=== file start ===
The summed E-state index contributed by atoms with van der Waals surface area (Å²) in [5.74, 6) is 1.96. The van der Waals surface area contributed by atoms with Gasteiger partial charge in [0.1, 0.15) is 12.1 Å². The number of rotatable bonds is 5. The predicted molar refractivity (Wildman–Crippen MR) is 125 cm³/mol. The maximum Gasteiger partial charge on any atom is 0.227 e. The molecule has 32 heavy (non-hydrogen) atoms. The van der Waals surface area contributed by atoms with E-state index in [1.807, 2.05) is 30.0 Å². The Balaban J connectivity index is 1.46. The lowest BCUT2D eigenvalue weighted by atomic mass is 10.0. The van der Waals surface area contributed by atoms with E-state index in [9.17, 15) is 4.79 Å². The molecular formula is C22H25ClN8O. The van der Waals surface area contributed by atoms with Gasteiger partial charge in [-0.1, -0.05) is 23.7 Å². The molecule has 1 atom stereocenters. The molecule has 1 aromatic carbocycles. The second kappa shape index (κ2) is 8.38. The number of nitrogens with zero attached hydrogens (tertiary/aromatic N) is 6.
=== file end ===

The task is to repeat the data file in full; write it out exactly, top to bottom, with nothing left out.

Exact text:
The summed E-state index contributed by atoms with van der Waals surface area (Å²) in [5.74, 6) is 1.96. The van der Waals surface area contributed by atoms with Gasteiger partial charge in [0.1, 0.15) is 12.1 Å². The number of rotatable bonds is 5. The predicted molar refractivity (Wildman–Crippen MR) is 125 cm³/mol. The maximum Gasteiger partial charge on any atom is 0.227 e. The molecule has 32 heavy (non-hydrogen) atoms. The van der Waals surface area contributed by atoms with E-state index in [1.807, 2.05) is 30.0 Å². The Balaban J connectivity index is 1.46. The lowest BCUT2D eigenvalue weighted by atomic mass is 10.0. The van der Waals surface area contributed by atoms with E-state index in [9.17, 15) is 4.79 Å². The molecular formula is C22H25ClN8O. The van der Waals surface area contributed by atoms with Gasteiger partial charge in [-0.1, -0.05) is 23.7 Å². The molecule has 1 atom stereocenters. The molecule has 1 aromatic carbocycles. The second kappa shape index (κ2) is 8.38. The number of nitrogens with zero attached hydrogens (tertiary/aromatic N) is 6.